Investing for Income: Equity Edition
02 mins 01 secs
Investing for income: equity edition Edward Kerschner, CFA, Chief Portfolio Strategist
When investors are looking for income, immediately, they think of the bond market. But I think it's important to understand, the stock market's also a source of income.
Dividends. Dividends are a source of income. And dividends, historically, are very important. Long-term, dividends are 40% of your return from the stock market. So 60% of the return was the price movement and 40% was your dividend income. From 2010 till the end of 2017, because we look at annual data, dividends were only 16% of your return.* Why? It was a bull market, stocks were going up a lot. So a two-and-a-half or three-percent dividend yield wasn't important.
The market, unless you think we're in a perennial bull market where every year, you're going to make double-digit returns and…that's not likely. We're going to return, I think, to a norm where dividends are an important part of your return.
I think there's a temptation, then, of, "I want to get the highest-yielding stocks." I would suggest the highest-yielding stocks might not be the highest- yielding stocks in a year or two if the dividend gets reduced.
If it's too good to be true, it's probably too good to be true, which means the dividend might be at risk.
So what you want to find is stocks who have dividends, have dividends that grow and where the risk of that dividend being cut is relatively low. How you do that is, you look at what's called cash flow, free cash flow. And if the cash flow is not enough to cover the dividend going forward, the odds are, they're not going to be able to pay the dividend, they're going to cut it.
You want to look for sustainable dividends, because going forward, income, dividends, are going to be an important part of the total return, investing in the stock market.
*Source: Ned Davis Research as of 12/31/18. Updated annually. Past performance is not a guarantee of future results.
The views expressed are as of December 2018, may change as market or other conditions change and may differ from views expressed by other Columbia Management Investment Advisers, LLC (CMIA) associates or affiliates. Actual investments or investment decisions made by CMIA and its affiliates, whether for its own account or on behalf of clients, may not necessarily reflect the views expressed. This information is not intended to provide investment advice and does not take into consideration individual investor circumstances. Investment decisions should always be made based on an investor's specific financial needs, objectives, goals, time horizon and risk tolerance. Asset classes described may not be suitable for all investors. Past performance does not guarantee future results, and no forecast should be considered a guarantee either. Since economic and market conditions change frequently, there can be no assurance that the trends described here will continue or that any forecasts are accurate.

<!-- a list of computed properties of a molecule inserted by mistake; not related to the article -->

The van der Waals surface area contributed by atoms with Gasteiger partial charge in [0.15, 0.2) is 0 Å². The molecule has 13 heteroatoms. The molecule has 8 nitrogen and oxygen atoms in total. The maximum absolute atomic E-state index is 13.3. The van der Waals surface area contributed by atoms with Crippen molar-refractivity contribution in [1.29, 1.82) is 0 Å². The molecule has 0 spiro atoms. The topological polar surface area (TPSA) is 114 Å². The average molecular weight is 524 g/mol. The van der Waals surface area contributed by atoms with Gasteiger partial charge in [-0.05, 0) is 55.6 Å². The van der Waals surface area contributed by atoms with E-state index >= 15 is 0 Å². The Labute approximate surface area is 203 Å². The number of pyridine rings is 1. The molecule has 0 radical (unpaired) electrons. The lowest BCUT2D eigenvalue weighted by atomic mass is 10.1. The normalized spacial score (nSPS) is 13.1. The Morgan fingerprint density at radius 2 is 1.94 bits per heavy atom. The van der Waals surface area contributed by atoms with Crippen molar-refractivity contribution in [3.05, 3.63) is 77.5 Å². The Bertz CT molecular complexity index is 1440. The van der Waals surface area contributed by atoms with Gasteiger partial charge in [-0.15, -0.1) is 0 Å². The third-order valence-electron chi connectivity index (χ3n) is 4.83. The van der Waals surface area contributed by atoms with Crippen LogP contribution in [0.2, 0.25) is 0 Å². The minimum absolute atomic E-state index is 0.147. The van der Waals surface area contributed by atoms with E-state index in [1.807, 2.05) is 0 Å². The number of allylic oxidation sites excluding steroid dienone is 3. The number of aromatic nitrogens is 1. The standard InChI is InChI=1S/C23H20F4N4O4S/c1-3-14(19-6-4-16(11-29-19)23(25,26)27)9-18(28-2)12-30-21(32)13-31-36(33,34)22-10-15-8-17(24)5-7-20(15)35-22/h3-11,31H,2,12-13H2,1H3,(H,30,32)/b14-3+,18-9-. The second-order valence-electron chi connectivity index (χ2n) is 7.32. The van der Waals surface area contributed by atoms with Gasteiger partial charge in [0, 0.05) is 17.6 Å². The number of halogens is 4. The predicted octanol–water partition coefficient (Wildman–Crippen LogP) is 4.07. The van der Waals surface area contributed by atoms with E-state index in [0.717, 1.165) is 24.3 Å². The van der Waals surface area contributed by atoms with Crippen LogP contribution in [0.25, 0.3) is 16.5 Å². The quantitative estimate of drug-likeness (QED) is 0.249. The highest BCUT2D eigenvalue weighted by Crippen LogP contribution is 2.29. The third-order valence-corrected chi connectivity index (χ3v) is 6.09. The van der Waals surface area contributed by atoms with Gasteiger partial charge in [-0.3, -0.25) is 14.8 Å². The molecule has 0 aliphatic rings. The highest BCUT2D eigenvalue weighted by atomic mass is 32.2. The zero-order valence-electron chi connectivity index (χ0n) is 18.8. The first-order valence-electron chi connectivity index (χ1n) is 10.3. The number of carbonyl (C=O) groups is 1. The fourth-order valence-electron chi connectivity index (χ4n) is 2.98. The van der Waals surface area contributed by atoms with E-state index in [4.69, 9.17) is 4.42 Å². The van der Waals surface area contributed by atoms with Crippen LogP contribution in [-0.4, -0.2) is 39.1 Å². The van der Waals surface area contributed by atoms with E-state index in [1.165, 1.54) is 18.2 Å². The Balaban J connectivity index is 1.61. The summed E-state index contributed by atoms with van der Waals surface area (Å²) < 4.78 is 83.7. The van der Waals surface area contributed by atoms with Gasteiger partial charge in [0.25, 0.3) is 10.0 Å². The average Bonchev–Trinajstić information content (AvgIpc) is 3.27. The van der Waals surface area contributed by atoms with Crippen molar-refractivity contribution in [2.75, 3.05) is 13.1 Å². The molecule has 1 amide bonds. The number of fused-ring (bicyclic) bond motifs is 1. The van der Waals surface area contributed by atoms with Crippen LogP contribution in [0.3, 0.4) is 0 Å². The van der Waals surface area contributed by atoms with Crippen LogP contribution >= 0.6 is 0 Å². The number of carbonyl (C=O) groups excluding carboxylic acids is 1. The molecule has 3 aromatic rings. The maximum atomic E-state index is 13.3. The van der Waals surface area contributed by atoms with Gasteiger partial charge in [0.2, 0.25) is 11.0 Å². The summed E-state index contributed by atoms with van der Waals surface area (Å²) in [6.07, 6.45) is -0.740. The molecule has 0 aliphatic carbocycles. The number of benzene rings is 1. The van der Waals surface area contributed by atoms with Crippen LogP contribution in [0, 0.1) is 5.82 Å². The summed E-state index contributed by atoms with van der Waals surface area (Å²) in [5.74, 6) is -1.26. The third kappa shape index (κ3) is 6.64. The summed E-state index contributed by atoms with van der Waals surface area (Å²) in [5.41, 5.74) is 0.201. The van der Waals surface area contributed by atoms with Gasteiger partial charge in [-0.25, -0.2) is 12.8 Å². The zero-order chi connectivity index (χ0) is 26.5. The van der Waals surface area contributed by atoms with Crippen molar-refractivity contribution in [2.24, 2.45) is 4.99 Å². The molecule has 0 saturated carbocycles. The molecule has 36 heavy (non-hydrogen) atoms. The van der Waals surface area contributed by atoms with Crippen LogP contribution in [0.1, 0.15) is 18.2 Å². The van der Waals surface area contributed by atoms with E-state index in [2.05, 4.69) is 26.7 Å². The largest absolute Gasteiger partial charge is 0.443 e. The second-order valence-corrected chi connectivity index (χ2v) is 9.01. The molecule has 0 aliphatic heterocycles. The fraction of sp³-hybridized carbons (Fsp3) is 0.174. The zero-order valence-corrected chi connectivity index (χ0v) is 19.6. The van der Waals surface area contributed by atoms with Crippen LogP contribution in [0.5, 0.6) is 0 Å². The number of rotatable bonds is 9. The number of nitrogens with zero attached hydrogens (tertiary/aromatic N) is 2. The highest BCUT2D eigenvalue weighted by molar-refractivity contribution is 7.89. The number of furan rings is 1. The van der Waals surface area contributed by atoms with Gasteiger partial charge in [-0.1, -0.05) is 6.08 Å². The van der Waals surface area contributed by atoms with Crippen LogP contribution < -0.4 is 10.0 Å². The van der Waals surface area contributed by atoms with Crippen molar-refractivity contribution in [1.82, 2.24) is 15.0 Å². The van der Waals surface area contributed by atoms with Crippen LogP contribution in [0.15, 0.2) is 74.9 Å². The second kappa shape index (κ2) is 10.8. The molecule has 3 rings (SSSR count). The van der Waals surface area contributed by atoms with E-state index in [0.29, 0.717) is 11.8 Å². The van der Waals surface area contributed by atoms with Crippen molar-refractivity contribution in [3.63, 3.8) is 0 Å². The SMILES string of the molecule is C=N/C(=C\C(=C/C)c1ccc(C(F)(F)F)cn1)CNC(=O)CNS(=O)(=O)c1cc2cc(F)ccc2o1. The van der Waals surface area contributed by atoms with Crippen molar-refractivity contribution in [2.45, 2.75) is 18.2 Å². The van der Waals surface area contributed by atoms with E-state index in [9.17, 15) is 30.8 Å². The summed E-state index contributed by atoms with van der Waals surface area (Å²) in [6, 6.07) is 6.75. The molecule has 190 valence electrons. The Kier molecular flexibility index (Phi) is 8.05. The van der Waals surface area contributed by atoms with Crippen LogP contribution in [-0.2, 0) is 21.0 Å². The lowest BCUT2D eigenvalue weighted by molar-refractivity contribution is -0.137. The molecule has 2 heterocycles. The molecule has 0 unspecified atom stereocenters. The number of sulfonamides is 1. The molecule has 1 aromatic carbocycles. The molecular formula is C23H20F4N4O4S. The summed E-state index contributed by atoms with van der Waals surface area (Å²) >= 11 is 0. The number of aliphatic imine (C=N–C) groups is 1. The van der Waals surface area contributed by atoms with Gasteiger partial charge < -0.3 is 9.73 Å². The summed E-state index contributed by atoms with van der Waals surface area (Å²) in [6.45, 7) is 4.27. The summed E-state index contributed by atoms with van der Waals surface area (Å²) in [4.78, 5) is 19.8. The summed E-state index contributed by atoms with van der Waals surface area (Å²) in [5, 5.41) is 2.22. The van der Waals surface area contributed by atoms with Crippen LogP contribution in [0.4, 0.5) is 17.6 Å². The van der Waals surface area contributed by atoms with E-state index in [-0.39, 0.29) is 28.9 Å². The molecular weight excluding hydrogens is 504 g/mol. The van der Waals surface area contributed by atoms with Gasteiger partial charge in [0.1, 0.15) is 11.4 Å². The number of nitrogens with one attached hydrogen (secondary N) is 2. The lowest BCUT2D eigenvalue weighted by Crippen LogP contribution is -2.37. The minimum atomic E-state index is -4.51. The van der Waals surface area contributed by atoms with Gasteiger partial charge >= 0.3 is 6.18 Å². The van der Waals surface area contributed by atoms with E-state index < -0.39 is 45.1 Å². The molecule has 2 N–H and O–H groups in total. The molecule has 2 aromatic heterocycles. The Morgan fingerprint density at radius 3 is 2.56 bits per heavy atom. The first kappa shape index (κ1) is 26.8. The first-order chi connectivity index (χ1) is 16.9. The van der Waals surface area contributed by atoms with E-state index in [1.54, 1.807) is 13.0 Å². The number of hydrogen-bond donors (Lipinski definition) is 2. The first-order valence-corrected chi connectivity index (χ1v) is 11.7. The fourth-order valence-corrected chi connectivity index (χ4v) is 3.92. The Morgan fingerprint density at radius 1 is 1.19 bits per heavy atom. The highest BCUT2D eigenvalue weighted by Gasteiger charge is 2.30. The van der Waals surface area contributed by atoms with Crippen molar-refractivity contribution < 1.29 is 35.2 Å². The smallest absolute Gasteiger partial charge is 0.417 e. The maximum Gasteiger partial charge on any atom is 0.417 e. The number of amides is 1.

Past performance is not a guarantee of future results.
Dividend payments are not guaranteed and the amount, if any, can vary over time.
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©2019 Columbia Management Investment Advisers, LLC. All rights reserved. 2408143Transcript
Historically, dividends have been a significant component of equity returns. But, warns Ed Kerschner, the highest-yielding stocks may not be the answer.
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